Ismaili Ideas in the Egyptian Poetry of the Fatimid Period - Review
|Publication Type||Book Review|
|Year of Publication||Submitted|
|Original Authors||M. Kamil HUSSEIN|
|Key Words||English; Full Text Online|
|Full Text|| |
Recently two diwans, some complete poems, and various works of Fatimid Da'is have become accessible to students. In the light of the new finds we can penetrate the secret of the Ismaili doctrine which exercises far reaching influence upon the intellectual life in Islam during the period of time between the 1Vth and the V1th centuries A.H.
The point which we have to emphasise in the perusal of the new finds is the existence of a theory which we may call "al-mathal wal-mamthul". It underlies the system of the allegorical interpretation (ta'wil ul-batin). It is this theory that serves as a key to the correct understanding of the peculiarities of the Fatimid poetry in Egypt.
Briefly, this theory is based on the idea that God created the heavens and earth with all the creations, physical and spiritual, for the purpose that men should know them. There are many verses in the Qur'an which are often quoted as referring to this. The Da' is tried to reveal to their disciples the inner meaning of everything in the world, spiritual as well as physical, in a system of parallelism with the principles of the religious doctrine which they preached. The theory of the harmonious parallelism between the system of religion and the principles on which the created world is based, traced both in the sphere of the physical world perceptible by the senses as well as in the sphere of abstract and imaginable truths, is what we may treat as the doctrine of the mathal wal-mamthul.Ismaili authors of all periods undoubtly attached cardinal importance to it. Such speculations of the Da'is are based on the ideas of the Neo-Platonic philosophy. They, however, have islamised it, interpreting it in the terms derived from the Islamic theology, and quoting a profusion of the verses of the Qur'an and Hadiths in its support.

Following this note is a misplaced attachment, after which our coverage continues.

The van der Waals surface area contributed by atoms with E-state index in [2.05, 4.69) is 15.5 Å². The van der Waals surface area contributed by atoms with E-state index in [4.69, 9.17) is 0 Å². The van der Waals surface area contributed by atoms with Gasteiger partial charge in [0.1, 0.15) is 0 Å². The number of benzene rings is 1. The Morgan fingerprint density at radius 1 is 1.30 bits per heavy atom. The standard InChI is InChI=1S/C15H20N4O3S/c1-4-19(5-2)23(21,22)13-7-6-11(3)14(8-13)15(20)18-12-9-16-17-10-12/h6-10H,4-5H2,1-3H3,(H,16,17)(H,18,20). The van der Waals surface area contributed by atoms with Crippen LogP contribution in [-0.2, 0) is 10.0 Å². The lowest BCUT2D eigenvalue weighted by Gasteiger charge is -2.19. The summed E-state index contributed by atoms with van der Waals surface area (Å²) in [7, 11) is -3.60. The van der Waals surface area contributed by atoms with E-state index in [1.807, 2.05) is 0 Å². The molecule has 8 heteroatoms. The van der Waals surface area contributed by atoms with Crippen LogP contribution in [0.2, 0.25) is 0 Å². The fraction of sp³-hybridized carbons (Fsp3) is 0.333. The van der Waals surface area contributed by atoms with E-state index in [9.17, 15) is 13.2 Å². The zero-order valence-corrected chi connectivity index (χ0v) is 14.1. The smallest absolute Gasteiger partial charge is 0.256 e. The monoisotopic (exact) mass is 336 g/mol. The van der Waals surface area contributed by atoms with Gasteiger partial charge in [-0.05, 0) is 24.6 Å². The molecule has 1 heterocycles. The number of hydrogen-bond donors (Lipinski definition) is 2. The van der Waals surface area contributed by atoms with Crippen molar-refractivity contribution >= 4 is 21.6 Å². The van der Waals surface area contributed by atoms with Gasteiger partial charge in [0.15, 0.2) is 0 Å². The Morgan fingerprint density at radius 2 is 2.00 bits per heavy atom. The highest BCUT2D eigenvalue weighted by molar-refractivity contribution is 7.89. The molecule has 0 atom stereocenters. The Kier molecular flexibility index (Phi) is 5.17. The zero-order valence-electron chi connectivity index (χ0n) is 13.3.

The doctrine of the hudud is probably the most important section of the Ismaili philosophy in which the theory of the mathal wal-mamthul plays a part. This doctrine is the Islamised theory of the stages of emanations of Plotinus. As a parallel to these Higher Hudud, there are also five lower Hudud, which are: the Prophet, on his mission, or the Imam, then the Wasi or Hujjat, the Da'is. Everyone of the Lower Hudud can be the bearer of the same epithets as the corresponding Hadd amongst the Higher ones.
If we understand this theory, we can explain the poetry of the Fatimid period, especially the poems in which the Imams were glorified by the poets Ibn Hani', al-Iskandarani, Amir Tamim, al-Mo'ayyad, al-Akhfash, al-Sharif Ibn Anas ad-dawlat, Omarat al-Jamani and others. There may have been poets in other Islamic countries of their time who also were influenced by the same Ismaili doctrine. Perhaps al-Ma'arry was one of these poets. The same may be possible true in application to the Sufic works of various periods.
M. W. IVANOW (Bombay)